Wrangling your unstructured data


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Quick and easy tips to gain control over that sprawl of files that won't fit in a database

Unstructured data is one of the biggest contributors to the data explosion. Defined as just about any kind of data that lacks a strict data model -- essentially, any data that isn't in a database of some kind -- unstructured data includes log files, documents, audio files, and images. This kind of data is difficult to manage due to the wide range of formats and lack of standardized metadata attached to them.

Here are some quick tips that will help you monitor and control how this data is created and stored in your environment.

Put someone in charge

Methods used to manage this data usually involve one of two different strategies: Either draw the data into a database where it can be easily mined, archived, and eventually discarded, or try to apply an organizational structure to the way that mixed data is stored. The former is often used with data that has a somewhat consistent format, such as log files. The latter is often the only avenue open to generalized file-sharing data short of a comprehensive document management system.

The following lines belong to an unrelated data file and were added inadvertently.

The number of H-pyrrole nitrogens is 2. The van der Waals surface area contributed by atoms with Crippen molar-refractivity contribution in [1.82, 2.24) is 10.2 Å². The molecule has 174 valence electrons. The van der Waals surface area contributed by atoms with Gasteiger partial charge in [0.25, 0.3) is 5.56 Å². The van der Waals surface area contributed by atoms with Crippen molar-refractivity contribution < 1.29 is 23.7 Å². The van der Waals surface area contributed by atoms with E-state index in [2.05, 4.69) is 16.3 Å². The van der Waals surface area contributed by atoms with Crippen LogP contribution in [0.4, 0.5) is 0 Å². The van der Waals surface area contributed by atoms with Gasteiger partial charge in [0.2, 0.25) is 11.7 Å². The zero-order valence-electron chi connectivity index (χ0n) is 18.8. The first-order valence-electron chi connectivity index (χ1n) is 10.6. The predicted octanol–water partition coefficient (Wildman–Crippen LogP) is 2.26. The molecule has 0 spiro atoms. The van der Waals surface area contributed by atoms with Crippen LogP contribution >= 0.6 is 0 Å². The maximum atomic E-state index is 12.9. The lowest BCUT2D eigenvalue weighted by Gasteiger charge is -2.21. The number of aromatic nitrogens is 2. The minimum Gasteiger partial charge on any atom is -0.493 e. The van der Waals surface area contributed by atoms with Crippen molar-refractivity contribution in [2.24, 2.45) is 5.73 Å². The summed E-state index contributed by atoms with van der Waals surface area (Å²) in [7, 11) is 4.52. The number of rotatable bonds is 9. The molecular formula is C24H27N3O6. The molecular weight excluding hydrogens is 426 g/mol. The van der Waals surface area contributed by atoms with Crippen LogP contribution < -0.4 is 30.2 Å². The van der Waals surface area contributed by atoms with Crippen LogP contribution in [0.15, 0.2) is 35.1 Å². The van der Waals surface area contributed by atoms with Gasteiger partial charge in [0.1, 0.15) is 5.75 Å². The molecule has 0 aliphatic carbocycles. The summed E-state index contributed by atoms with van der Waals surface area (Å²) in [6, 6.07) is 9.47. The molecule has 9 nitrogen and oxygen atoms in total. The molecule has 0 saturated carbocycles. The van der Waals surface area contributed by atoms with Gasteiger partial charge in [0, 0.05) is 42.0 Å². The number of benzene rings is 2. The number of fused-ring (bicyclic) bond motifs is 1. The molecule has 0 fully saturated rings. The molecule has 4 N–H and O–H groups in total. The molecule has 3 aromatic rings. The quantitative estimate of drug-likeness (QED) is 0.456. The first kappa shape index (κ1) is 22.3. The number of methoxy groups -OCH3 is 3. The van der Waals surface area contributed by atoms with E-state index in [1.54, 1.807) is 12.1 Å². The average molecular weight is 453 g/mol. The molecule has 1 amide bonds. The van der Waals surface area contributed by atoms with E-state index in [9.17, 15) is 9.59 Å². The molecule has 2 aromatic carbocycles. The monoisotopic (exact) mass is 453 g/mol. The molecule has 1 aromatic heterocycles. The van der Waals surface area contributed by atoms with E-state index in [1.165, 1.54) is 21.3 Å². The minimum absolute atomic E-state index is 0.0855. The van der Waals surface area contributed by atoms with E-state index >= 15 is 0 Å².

The first thing you can do is to make someone responsible for every piece of data your organization generates and maintains. You should never allow data to be created on your network without knowing precisely who is responsible for it. For example, never, ever make a "public" file share that anyone can dump data into. These shares are disasters because no one can claim ownership of anything, making it almost impossible to determine what should be archived and what should be deleted. Worse still, the loose permissions structure required for a public share is almost a guarantee that privileged data will eventually be exposed to users who should not see it.

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